Maitland organizes workshop to address technology needs of refugees

Natural disasters such as Typhoon Haiyan and armed conflicts like the one in Syria cause people to flee from their homes. These population displacements are a growing problem, according to Carleen Maitland, an associate professor at Penn State’s College of Information Sciences and Technology (IST). This displacement — being torn from precious possessions, familiar surroundings and community — creates needs for connectivity, communication and connectedness. To address these needs, Maitland is organizing a workshop to be held next month in South Africa, home to thousands of refugees displaced by Africa’s civil conflicts.

“The goal of the workshop is to create a research agenda for information communication technologies (ICTs) for refugees,” Maitland said.

The “Workshop on Robust Socio-technical Architectures in Support of Displaced Persons,” sponsored by the National Science Foundation, will be held on Dec. 4-5 at the University of Cape Town, Cape Town, South Africa. The workshop will bring together scholars from computer, information and organization science, as well as communication, anthropology, geography/geographic information systems and migration studies, together with practitioners serving refugee communities. Weaving together interdisciplinary and international perspectives, and leveraging existing research on wireless and grid architectures, and specialized applications and interfaces, the workshop’s goal is to identify parameters for social theories and new technologies, ranging from innovative network architectures to applications supporting displaced people’s self-organization and information access.

The workshop will be held in advance of the joint ACM DEV Conference and the sixth International Conference on Information and Communication Technologies for Development, both in Cape Town. Maitland says that she hopes the conversations started in the workshop will carry over into the conferences.

“We need the practitioners to give our research agenda a realistic grounding,” she said. “On the other hand, the researchers can help the practitioners understand what’s coming down the pike.”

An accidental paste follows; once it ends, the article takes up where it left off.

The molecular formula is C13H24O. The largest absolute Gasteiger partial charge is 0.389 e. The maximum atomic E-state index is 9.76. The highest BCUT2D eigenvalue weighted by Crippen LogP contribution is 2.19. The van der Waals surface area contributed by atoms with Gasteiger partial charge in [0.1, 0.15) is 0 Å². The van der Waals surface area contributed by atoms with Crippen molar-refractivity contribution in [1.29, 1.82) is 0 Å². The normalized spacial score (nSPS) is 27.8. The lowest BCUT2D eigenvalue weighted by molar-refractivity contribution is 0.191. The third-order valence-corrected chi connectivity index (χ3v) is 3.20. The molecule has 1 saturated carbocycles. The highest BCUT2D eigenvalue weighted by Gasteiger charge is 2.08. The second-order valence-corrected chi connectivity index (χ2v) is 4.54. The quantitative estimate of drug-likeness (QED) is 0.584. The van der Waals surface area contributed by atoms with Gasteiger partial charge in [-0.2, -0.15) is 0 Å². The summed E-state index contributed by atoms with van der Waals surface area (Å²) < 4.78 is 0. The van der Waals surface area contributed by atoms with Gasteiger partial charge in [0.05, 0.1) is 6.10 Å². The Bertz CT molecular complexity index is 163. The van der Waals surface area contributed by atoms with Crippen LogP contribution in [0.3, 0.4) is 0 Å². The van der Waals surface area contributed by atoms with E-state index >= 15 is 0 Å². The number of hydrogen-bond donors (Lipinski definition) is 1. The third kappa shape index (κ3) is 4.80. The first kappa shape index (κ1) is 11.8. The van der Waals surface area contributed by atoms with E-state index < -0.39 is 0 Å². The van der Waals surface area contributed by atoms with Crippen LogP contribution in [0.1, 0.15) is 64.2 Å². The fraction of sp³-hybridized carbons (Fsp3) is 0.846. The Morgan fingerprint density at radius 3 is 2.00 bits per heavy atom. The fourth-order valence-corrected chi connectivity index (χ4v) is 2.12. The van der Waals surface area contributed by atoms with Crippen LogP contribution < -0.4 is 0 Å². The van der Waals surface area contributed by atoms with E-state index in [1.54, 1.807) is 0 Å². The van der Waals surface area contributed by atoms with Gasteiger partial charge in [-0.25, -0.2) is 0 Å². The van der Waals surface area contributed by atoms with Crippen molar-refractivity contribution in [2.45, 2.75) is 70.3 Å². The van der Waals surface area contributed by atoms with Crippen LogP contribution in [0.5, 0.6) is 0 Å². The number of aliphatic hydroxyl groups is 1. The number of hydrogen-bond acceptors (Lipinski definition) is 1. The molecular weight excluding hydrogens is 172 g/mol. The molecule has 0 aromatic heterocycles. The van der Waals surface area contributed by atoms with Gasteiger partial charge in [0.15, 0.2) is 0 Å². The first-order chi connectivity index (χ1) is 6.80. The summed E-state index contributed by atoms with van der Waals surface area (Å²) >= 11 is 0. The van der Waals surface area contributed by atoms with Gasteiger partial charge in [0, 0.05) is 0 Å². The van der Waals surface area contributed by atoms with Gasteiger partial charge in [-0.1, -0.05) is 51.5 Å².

Maitland’s expertise includes both critical and practical analyses of international and organizational contexts where information and communication technologies (ICTs) are used to foster economic and social development. Her work has been carried out in the U.S., Europe, Africa and the Middle East, while working with organizations such as the UN Conference on Trade and Development, the UN Office for Coordination of Humanitarian Affairs, Save the Children, and the U.S. State Department.
Maitland’s motivation for organizing the workshop, she said, stems from her experience in the Peace Corps while situated at the border between Malawi and Mozambique. During her assignment, she lived among 10,000 Mozambican refugees housed in camps operated by the UN High Commissioner for Refugees (UNHCR).

“I got to understand the whole refugee camp system,” she said.

Another impetus for the workshop, Maitland said, is the ongoing civil strife in Somalia that has caused an estimated 1 million Somalis to flee to Kenya, 400,000 of them in the Dadaab refugee camps. Recently, the World Food Programme, in the midst of a budget crisis, took the unprecedented step of cutting by 30 percent the food rations that it distributes twice a month to the refugees living in the camps. In November, the governments of Kenya, Somalia and the United Nations Refugee Agency signed a tripartite agreement for the repatriation of Somali refugees. Essentially, that means that many Somali refugees will be returning to a war-torn country because life in the camps is intolerable.